New York Institute of Technology has launched an esports program that could meld athletics, wins and losses with data, cross-department collaboration and ultimately careers for its students.
We caught up with NYIT's athletic director Dan Velez to talk about the university's esports program, the Cybears and the intersection of business, technology, and sports.
Here are the takeaways from our chat:
It was a very organic process. We started our CyBears from our gaming club. We had a bunch of kids here on campus that were students that were playing video games already, and they wanted a more competitive and more structured place to do that. They approached us. They found a willing partner in our athletic director at the time, so we said to them, "Hey, we need certain things from you to see if this is something viable, something feasible for us to do." We were keeping an eye on what was happening in the gaming world already, because it was four years ago, so not that long ago. And they did. They met every step. They took every step along the way. They filled out all the information. They came back to us with budgets and schedules and roster makeups.
One of the neat things about that was, they gave us a parts list for their initial machines, which are still around today, and they're still being used. And they built those from scratch.
Wins and losses are important. They are just as competitive as a baseball player, basketball player, lacrosse player. There's no doubt about that. They don't take losing very lightly. So, they do want to win. But you start to look at participation numbers. There are numbers out there that over 70% of students are interested or associate as a gamer, and they're playing video game, whether it's Madden, or FIFA, or Overwatch, or League of Legends, or whatever it may be. Those numbers are high. It's a billion-dollar industry. You have to pay attention to that. There are job opportunities here. There are internship opportunities here. We're very fortunate here, in the New York area, that the Mets and Wilpons, they have two professional esports teams, so there's a marketplace for it.
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I think the other piece of it, on a college campus, is from an enrollment standpoint and a retention standpoint. We're always looking for ways to attract high quality students, as well as keep those students here. I think at the high school level, you're looking at ways to engage with your students. I think that you're starting to see more and more at that grassroots level, where kids are getting involved in something where previously, that stereotype, that stigma out there, that gamers are loners or playing by themselves, this is giving an avenue to be able to make friends, and there's a social component.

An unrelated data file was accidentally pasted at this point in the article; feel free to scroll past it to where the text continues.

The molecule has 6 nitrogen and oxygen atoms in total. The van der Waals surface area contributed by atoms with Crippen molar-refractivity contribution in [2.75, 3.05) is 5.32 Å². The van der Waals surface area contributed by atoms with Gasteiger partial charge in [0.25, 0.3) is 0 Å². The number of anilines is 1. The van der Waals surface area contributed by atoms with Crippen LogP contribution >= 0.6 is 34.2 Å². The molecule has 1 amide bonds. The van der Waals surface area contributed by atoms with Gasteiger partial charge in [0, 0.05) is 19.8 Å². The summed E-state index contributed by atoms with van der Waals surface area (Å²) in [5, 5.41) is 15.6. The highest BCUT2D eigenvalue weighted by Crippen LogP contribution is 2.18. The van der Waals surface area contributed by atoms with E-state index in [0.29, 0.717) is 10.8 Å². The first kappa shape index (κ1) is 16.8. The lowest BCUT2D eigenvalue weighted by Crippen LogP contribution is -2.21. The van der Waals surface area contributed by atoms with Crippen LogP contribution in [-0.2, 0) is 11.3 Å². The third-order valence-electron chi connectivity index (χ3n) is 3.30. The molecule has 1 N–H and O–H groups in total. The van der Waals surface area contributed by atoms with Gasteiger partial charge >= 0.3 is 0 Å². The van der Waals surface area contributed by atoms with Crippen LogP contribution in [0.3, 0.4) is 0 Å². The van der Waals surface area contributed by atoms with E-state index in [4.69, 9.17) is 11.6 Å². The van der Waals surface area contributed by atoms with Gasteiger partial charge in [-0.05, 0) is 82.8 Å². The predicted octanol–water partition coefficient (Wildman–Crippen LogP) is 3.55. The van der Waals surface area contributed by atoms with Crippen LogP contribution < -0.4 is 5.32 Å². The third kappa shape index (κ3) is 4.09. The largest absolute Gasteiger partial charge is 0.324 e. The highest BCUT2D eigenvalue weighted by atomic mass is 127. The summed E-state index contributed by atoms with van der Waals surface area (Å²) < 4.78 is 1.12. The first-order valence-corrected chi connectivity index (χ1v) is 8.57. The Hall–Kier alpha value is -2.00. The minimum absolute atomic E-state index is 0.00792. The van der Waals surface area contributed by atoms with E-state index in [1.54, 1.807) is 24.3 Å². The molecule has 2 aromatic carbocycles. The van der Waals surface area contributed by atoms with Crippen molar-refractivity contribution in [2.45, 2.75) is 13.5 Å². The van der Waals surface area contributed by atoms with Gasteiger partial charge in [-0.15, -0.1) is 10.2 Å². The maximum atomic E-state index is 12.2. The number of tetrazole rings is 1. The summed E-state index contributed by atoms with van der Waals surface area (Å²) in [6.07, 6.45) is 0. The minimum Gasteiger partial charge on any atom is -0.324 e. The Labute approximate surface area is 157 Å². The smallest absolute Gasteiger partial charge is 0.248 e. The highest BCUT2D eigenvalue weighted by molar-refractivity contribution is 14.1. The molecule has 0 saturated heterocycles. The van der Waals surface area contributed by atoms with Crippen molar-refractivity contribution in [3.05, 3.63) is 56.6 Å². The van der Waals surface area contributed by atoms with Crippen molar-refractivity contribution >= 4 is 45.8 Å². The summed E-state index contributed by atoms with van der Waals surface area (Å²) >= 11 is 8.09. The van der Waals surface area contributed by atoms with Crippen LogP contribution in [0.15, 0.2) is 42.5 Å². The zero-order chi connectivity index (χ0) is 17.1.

This year we're in, this 2019-2020 year, is our first cycle of being able to go out and actively recruit students, and we grabbed 10 new students to New York Tech that have stated that they came because of what we were doing in the gaming world. We want that number to keep growing. Obviously, I do have to worry about that. I'd be lying if I didn't. But we don't single them out in the sense of, "Oh, you've got to be this major or that major." We use it a lot of times as a conversation starter, and to get you engaged. And then once we get you here, then we start talking about the other avenues that can be pursued.
We've got a medical school here on campus. We've got a Center for Sports Medicine, which handles all our research and wellbeing of our traditional student athletes. Well, when I approached them about esports, they jumped right in, because they realized there was little research. So, they launched the Center for esports Medicine. And there's doctors over there, there's clinical therapists, there's occupational therapists. They're looking at those repetitive use injuries, which is really what these athletes suffer from. They're sedentary, so they sit for a while. They're constantly looking at a screen. So how does the chair need to be designed? How does the tabletop need to be designed? How does the keyboard need to be designed? How can we train them to be at their best? We know how to do that with a lacrosse player or basketball player or soccer player, but how do we do it with these athletes?
We've been able to expose our students to professional level gaming through volunteer opportunities and internships, all with the goal in mind of, "Listen. Go ahead, pursue your dream of being a professional gamer, but if that doesn't work out, let's expose you to the educational side and the business side of all of this. Because there is a big business here that's going to need employees, and we want you to be as well trained as possible to go out into that workforce."
One of the things that I've said here on campus is I'd love for the research that our medical folks are doing to then go talk to our engineering students, and possibly come up with projects that, "Hey, let's work on the next generation of displays." Because we're realizing that the way the displays are done now, maybe there's some impact to vision, and it's impeding how well we can see what we're doing, and then process that information. The seating, again, let's talk to our design students, and talk to them about designing the next generation of the gaming chair. Does it need more padding, less padding, angles, straight up, vertical, horizontal, whatever it may be. But let's use that scientific data that we have in collaboration with the physical results we have, to make it better.